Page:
55. Frankie Vaughan – The Garden of Eden (1957)


Erstwhile easy listening joker Guy Mitchell may have won the war with Tommy Steele & the Steelmen, as his version of Singing the Blues returned to number 1 after Steele had toppled him, but it was short-lived. Only a week later, on 25 January, scouse crooner Frankie Vaughan began a four-week stint at number 1 with The Garden of Eden, a swaggering, lusty little number, written by Dennise Haas Norwood.

Frankie Vaughan was born Frank Ableson on 3 February 1928 in Liverpool, and took Vaughan as a surname because his Russian grandmother referred to him as her ‘number one grandson’, and she pronounced ‘one’ with a ‘v’. He became a singer at the Lancaster School of Art, but took to boxing during his time in the Royal Army Medical Corps during World War Two, and was also a prize-winning artist.

He returned to singing during the tail-end of the 1940s, and became known for wearing a top hat and carrying a cane. In 1955 he released what became his trademark tune, Give Me the Moonlight, featuring the rather confident lyric, ‘Give me the moonlight, give me the girls and leave the rest to me’. As sexual equality became an issue in the following decade, this song was subsequently dropped from setlists.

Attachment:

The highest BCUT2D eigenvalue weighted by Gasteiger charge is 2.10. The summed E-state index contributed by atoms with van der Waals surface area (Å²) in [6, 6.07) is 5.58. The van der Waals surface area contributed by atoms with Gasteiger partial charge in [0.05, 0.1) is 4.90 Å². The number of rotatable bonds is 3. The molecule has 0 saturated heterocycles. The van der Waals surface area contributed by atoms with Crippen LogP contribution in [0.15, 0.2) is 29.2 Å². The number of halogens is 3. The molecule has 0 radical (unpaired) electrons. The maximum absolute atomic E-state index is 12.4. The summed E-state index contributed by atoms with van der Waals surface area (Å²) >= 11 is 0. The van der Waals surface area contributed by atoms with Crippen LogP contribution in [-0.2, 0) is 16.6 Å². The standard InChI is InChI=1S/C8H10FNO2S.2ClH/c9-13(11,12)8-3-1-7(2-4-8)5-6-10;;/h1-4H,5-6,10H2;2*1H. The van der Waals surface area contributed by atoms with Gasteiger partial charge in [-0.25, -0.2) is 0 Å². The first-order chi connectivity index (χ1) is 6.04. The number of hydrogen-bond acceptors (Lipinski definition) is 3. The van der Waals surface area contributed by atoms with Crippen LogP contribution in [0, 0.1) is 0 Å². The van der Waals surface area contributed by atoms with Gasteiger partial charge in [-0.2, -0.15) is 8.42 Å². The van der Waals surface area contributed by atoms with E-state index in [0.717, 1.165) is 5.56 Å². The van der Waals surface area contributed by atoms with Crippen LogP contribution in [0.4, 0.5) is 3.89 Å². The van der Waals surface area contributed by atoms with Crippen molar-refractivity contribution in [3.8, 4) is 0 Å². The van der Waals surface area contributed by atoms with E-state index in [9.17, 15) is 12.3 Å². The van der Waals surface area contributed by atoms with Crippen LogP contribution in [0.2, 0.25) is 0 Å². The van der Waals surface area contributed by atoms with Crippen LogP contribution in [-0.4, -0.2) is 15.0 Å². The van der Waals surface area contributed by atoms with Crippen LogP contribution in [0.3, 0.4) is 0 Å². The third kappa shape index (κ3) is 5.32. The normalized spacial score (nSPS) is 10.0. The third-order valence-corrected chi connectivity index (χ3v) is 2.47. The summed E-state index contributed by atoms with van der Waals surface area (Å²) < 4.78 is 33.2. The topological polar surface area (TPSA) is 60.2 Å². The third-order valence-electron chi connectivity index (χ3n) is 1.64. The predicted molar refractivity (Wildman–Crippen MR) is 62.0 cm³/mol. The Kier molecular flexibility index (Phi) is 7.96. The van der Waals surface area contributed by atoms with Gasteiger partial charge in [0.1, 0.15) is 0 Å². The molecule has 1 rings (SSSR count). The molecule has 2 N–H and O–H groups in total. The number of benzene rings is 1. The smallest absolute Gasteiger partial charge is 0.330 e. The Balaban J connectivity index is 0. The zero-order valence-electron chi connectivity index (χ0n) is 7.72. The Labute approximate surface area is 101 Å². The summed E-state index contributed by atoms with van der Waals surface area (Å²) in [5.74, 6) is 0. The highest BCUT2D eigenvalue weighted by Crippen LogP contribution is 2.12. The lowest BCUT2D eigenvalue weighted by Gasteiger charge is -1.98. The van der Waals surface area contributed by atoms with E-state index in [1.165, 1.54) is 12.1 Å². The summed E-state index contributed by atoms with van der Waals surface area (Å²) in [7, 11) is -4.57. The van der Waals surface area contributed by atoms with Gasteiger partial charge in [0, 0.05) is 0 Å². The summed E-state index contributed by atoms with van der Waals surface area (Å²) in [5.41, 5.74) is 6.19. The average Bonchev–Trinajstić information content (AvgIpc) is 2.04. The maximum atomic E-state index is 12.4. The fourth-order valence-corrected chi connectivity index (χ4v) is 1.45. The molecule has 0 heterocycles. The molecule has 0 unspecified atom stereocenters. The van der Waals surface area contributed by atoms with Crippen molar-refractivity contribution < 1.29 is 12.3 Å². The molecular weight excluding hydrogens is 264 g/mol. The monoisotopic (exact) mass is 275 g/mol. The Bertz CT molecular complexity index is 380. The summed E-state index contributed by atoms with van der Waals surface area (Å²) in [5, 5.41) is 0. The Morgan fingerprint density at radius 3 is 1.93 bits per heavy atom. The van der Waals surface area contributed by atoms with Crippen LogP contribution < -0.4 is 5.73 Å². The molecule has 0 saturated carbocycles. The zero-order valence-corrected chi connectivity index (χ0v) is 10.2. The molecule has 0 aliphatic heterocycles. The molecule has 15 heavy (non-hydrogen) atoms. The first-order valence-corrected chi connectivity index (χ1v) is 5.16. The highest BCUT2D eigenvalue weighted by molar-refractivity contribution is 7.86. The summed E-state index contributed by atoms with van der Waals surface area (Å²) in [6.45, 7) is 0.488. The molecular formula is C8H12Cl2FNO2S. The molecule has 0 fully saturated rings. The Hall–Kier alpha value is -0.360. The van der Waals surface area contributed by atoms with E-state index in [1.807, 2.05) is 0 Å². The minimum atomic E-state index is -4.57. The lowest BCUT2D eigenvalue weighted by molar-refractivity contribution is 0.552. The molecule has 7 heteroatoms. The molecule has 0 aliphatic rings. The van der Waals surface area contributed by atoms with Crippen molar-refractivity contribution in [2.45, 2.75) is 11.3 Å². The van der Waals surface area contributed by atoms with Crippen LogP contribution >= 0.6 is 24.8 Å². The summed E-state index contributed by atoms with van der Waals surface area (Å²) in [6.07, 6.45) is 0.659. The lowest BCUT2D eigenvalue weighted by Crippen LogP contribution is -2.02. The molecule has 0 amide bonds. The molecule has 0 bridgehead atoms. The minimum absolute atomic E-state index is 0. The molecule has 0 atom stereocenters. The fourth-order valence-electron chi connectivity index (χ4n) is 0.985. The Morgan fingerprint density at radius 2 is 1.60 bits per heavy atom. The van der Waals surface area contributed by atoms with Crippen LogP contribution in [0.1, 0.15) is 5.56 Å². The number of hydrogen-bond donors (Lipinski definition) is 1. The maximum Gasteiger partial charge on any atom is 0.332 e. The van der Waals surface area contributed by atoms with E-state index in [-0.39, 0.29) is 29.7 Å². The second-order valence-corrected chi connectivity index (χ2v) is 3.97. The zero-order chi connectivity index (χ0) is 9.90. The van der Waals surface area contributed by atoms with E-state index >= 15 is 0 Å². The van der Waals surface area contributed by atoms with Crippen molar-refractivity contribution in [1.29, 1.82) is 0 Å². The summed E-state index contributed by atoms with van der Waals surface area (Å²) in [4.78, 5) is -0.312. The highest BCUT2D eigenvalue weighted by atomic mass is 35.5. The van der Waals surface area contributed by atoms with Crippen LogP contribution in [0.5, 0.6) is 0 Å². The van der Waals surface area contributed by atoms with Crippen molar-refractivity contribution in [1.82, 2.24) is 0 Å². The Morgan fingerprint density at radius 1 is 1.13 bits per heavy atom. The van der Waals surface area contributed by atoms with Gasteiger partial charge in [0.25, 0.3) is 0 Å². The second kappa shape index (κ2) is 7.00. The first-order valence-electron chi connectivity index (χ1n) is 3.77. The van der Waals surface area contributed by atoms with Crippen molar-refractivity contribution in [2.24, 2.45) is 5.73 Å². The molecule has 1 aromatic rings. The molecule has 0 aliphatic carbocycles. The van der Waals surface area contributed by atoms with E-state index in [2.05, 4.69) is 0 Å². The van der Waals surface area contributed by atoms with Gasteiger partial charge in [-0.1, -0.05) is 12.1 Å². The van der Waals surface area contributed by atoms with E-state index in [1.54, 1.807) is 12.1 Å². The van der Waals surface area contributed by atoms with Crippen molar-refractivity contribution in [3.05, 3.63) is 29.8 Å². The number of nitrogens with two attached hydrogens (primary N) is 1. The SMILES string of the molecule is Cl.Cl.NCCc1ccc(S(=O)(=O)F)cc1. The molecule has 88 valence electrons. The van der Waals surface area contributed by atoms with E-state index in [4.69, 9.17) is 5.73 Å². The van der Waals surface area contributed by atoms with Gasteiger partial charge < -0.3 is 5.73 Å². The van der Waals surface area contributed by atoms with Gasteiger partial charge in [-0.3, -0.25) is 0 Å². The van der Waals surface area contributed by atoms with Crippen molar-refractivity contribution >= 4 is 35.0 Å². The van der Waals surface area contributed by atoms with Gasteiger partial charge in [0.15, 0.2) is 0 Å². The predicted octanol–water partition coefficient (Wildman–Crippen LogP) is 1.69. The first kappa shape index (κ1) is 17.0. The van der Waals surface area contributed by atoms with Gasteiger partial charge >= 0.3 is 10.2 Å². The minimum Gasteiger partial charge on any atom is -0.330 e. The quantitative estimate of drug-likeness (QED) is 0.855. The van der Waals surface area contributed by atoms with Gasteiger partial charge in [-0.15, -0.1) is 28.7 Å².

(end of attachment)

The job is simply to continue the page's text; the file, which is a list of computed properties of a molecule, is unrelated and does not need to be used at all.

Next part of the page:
Vaughan’s cover of The Green Door (yep, the one that eventually became a number 1 for Shakin’ Stevens in 1981) had been narrowly kept from the Christmas number 1 spot by Johnnie Ray’s Just Walkin’ in the Rain in 1956, but a month later, he was on top.

The Garden of Eden is more interesting than your average easy listening tune of the time, due to its lyrics that rather hint at infidelity. The singer is definitely being tempted by someone he’s not supposed to be with:

‘When you walk in the garden
In the garden of Eden
With a beautiful woman
And you know how you care
And the voice in the garden
In the Garden of Eden
Tells you she is forbidden
Can you leave her there’

It makes a change from sappy songs of undying devotion, at least. Not too bad musically, either. Vaughan really booms it out over an acoustic strum that turns into a full-blown swing number.

Ironically, Vaughan later claimed to have turned down temptation himself, in the form of Marilyn Monroe. He starred with her in the 1960 movie Let’s Make Love, and said she tried to seduce him, but he was married and turned down the offer. Vaughan often returned to the charts after The Garden of Eden, and found himself back at number 1 with Tower of Strength in 1961.

Written by: Dennise Haas Norwood

Producer: Johnny Franz

Weeks at number 1: 4 (25 January-21 February)


Footballer Gordon Strachan – 9 February


16 February: The Toddlers’ Truce was abandoned. This wasn’t a sign of children going to war – until that point, broadcasters agreed not to transmit for an hour once television for children had ended at 6pm, so that parents could put their children to bed. If the BBC tried this while my eldest daughter was being put to bed, there’d be practically no evening schedule at all…

3 thoughts on “55. Frankie Vaughan – The Garden of Eden (1957)

  1. Pingback: 79. Jane Morgan – The Day the Rains Came (1959) – Every UK Number 1

  2. Pingback: Every 50s Number 1 – Every UK Number 1

  3. Pingback: 130. Frankie Vaughan – Tower of Strength (1961) – Every UK Number 1

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